Here’s a still for a 3:34 minute video I made. In it, I knit images, some of them abstract, that push my thinking on my ongoing interest in Zora Neale Hurston’s understudied time in Miami. While these images appear, I narrate my present research in the most reductionistic fashion. I, indeed, deliberately break the story, which I am still discovering, down to its bare bones. I could have done that merely by typing words. But I wanted to do more.
As I am inclined to do, I decompress from my academic work while making short videos. I use I-movie software (sometimes I write and paint, too). Most of the stuff I create I keep to myself. This particular video, “Zora in Miami,” was shared. It is now part of a group of “monthly winners” that will have further consideration for a screening in the 2020 Miami Independent Film Festival. This is a novel approach to a film festival. Being in a festival that incrementally recognizes submitted work is not unwanted as my short video is very experimental. Whether it gets screened is not as important as having the courage to put it out there. I can be shy about my work as a scholar and an artist. Still, having the chance to present in my hometown – and an area in which the acclaimed writer and researcher who figures into an in-progress manuscript addressing racial and spatial politics on the Florida peninsula, and this new project, briefly resided – is extremely cool, too.
While editing the short video in question after the spring semester ended, I noticed that I was very attentive to how I analyzed the way in which Hurston inhabited space as a woman of color in South Florida during her stay there from December 1949 to the summer of 1950. The vast number of historical writings about women of color whose mere presence disrupts the social order was never far from my mind. I hope my work expands the conversation.
When Hurston arrived first on Miami Beach before heading to the mainland that is Miami, she had plans to return to the Honduras where she had earlier worked on a book. The trained anthropologist wanted to learn more about a lost city in this central American country, one of several places from which migrants are presently traveling with the hope of entering the United States. During that planned visit, she likely also wanted to continue recovering from the pain of a recent and unfortunate false accusation. She never got there. She’d been duped by the English owner of the freighter on which she was supposed to travel.
To stay fed, she looked for work in the area. Because of the people with whom she spent time, her stay in Miami was thusly politically charged.
She worked on a campaign for George Smathers’ successful run for a Demcratic Senate seat. As The Miami Herald would report almost certainly to her dismay, she was also for a time a housekeeper, a not unexpected role for even an accomplished African American in the Jim Crow South of which Miami was still a part.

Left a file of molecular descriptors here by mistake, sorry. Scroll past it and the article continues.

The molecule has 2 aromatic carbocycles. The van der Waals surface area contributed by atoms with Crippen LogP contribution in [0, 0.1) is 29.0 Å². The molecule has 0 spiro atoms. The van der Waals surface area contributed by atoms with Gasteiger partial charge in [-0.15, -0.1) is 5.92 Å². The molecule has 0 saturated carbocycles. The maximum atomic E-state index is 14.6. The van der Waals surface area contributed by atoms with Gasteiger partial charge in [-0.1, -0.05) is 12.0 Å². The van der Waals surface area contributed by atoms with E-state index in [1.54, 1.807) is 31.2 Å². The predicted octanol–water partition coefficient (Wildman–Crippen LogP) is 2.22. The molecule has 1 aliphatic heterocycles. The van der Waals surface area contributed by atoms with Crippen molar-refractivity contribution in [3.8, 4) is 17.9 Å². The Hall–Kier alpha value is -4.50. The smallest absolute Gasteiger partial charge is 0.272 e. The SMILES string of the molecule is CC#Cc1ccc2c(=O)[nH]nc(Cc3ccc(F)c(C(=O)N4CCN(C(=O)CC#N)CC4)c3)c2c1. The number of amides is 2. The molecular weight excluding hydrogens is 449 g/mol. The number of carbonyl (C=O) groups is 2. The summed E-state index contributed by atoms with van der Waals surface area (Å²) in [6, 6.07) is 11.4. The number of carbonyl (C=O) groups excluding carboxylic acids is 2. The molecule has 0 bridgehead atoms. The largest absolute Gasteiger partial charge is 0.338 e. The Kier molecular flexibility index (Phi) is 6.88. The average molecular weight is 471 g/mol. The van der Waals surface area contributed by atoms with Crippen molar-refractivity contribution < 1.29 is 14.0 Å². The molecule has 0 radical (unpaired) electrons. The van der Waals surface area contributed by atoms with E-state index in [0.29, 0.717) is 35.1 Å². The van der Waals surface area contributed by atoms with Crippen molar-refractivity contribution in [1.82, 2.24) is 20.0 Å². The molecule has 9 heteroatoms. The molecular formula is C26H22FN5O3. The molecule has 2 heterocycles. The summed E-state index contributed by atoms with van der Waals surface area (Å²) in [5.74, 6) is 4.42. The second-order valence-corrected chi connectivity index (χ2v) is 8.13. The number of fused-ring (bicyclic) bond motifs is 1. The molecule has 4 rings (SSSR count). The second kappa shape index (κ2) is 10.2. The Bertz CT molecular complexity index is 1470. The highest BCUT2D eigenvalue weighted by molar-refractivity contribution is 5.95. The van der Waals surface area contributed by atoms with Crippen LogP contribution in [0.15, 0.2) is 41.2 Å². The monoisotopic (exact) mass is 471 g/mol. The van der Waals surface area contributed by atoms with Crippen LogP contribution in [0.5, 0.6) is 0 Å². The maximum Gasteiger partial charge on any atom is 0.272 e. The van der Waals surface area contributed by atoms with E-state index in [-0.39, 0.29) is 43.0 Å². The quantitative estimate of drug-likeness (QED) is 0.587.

The two time Guggenheim winner and widely traveled woman continued to turn heads in other ways. She was sometimes mistaken for being Hispanic, for example.
As I continue to review the short video and study her experiences, I will doubtless be thinking through how traditional methodologies encounter this moving images detour. The above image features seagulls. It was actually taken off the coast of Orange Beach, Alabama. Notasulga, Alabama, Hurston’s little known birthplace, is about three and a half drive north east of this part of the Gulf and not far from the better-known Tuskegee. Her father moved her family from here to Eatonville, Florida, when she was a baby just before the turn of the century. Miami was founded in 1896. She and Miami grew up together even though they would not “meet” for years.
I see in the pictured seagulls the freedom she seemed to have even with her many struggles. She died penniless in Ft. Pierce in 1960. Alice Walker’s discovery of her unmarked grave led to renewed interest in her life beginning in the 1970s.
There is some other good news. I recently received an $1100 grant from the University of Florida’s Smathers Libraries to return there to continue looking at her papers and other documents. This validation has been as important as was presenting on Hurston’s time in Miami at the Southeastern Association of Women’s Studies (SEWSA) meeting at the University of Mississippi last March. I will also present a paper on her time in South Florida at the upcoming Association for the Study of the Worldwide African Diaspora (ASWAD) meeting at the College of William and Mary this November.
Meanwhile, I continue my research and think, among other things, about the tensions between Hurston, a woman of the diaspora whose movements pose tensions with the people who are in today’s headlines in complex ways through which I am still sorting.